Swimming Lessons: Poetry That Never Stopped Swimming | Book Review

Spoiler Free

Author: Lili Reinhart 

Release Date: September 29th 2020 

Page count: 240

Genres: Poetry

Themes: Love, Forgiveness, Mental Health

My Rating: ★★★★☆

Synopsis

A collection of poems about love, forgiveness, passion, and anxiety. This book was by an actress coming into Hollywood and her only way to cope through it all was to write poetry, and I exactly felt that. 

Synopsis by the publisher

The debut collection of poetry from Lili Reinhart, the actress and outspoken advocate for mental health awareness and body positivity. 

Swimming Lessons explores the euphoric beginnings of young love, battling anxiety and depression in the face of fame, and the inevitable heartbreak that stems from passion. Relatable yet deeply intimate, provocative yet comforting, bite-sized yet profound, Lili’s poems reflect her trademark honesty and unique perspective. Accompanied by striking and evocative illustrations, Swimming Lessons reveals the depths of female experience, and is the work of a storyteller who is coming into her own.

My Review:

In this exploration of reading modern poetry, I came across this book and read it for the sake of wanting to read poetry and I got what I wanted. 

Despite mixed reviews, I enjoyed this book better than Rupi Kaur’s work. These poems were simple in the same way as Kaur’s poetry, but this felt different in a good way. I felt the emotion and the scenes in this book better than Rupi Kaur. In each poem I felt the anxiety and the frustration.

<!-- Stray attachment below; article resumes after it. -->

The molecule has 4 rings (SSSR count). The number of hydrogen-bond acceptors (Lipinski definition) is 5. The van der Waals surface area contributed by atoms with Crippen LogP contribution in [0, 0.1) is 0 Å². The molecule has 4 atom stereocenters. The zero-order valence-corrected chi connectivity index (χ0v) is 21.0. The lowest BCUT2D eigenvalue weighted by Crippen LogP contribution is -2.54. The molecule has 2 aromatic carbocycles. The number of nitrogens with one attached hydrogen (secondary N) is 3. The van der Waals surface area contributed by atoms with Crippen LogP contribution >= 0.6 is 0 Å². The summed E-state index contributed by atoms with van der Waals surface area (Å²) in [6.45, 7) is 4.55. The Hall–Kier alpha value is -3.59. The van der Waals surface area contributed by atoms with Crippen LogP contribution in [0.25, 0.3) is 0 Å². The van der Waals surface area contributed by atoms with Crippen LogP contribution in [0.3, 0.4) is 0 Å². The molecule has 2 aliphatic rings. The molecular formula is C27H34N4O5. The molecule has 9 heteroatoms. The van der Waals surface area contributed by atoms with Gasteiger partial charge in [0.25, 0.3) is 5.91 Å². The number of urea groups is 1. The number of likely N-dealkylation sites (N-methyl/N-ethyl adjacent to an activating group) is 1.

Each poem within this book told a story and a character arc that I very much liked and enjoyed. Maybe it was due to the fact that these poems had more substance, but for a debut author this book was a hit. 

I’m still exploring the purpose of modern poetry, but for now, this book served its purpose of making me feel the emotions poem by poem. 

Favorite Poems:

Do I recommend this book?

Yes! This is a great introduction into modern poetry. If you are into poems that show emotion, tell a larger story, and into simple poems, this is a great book for you. 

Things to consider before you choose to read the book:

  1. This book talks about mental illness. This book doesn’t explicitly talk about mental illnesses, but it does suggest or allude to it. 
  2. Poems are short. This is a fast read that could be read in one sitting. 

Follow the next page for a more in-depth, book review with spoilers. You have been warned.

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